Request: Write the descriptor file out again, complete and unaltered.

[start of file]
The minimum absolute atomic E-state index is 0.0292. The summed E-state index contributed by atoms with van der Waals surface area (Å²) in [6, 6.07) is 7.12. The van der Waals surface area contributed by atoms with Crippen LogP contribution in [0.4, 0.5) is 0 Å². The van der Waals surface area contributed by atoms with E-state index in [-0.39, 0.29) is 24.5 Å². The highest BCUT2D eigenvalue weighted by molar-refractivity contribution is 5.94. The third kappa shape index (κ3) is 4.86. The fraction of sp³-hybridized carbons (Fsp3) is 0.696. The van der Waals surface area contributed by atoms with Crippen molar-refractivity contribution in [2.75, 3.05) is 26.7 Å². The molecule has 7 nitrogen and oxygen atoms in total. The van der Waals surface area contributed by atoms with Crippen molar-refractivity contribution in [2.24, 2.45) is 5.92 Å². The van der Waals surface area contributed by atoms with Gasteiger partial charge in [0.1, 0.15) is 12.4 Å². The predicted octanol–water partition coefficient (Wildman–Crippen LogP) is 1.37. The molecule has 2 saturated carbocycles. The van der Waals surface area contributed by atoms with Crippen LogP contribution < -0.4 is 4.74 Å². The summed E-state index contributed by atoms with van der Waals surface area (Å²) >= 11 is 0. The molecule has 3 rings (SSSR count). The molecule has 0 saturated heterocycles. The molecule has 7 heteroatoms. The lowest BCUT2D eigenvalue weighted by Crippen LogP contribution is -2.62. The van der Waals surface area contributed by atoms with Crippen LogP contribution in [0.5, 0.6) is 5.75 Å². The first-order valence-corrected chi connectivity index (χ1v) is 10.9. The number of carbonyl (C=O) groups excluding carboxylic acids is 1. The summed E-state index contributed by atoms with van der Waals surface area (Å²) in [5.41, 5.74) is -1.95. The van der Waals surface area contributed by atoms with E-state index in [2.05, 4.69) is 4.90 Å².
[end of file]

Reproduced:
The minimum absolute atomic E-state index is 0.0292. The summed E-state index contributed by atoms with van der Waals surface area (Å²) in [6, 6.07) is 7.12. The van der Waals surface area contributed by atoms with Crippen LogP contribution in [0.4, 0.5) is 0 Å². The van der Waals surface area contributed by atoms with E-state index in [-0.39, 0.29) is 24.5 Å². The highest BCUT2D eigenvalue weighted by molar-refractivity contribution is 5.94. The third kappa shape index (κ3) is 4.86. The fraction of sp³-hybridized carbons (Fsp3) is 0.696. The van der Waals surface area contributed by atoms with Crippen molar-refractivity contribution in [2.75, 3.05) is 26.7 Å². The molecule has 7 nitrogen and oxygen atoms in total. The van der Waals surface area contributed by atoms with Crippen molar-refractivity contribution in [2.24, 2.45) is 5.92 Å². The van der Waals surface area contributed by atoms with Gasteiger partial charge in [0.1, 0.15) is 12.4 Å². The predicted octanol–water partition coefficient (Wildman–Crippen LogP) is 1.37. The molecule has 2 saturated carbocycles. The van der Waals surface area contributed by atoms with Crippen LogP contribution < -0.4 is 4.74 Å². The summed E-state index contributed by atoms with van der Waals surface area (Å²) >= 11 is 0. The molecule has 3 rings (SSSR count). The molecule has 0 saturated heterocycles. The molecule has 7 heteroatoms. The lowest BCUT2D eigenvalue weighted by Crippen LogP contribution is -2.62. The van der Waals surface area contributed by atoms with Crippen LogP contribution in [0.5, 0.6) is 5.75 Å². The first-order valence-corrected chi connectivity index (χ1v) is 10.9. The number of carbonyl (C=O) groups excluding carboxylic acids is 1. The summed E-state index contributed by atoms with van der Waals surface area (Å²) in [5.41, 5.74) is -1.95. The van der Waals surface area contributed by atoms with E-state index in [2.05, 4.69) is 4.90 Å².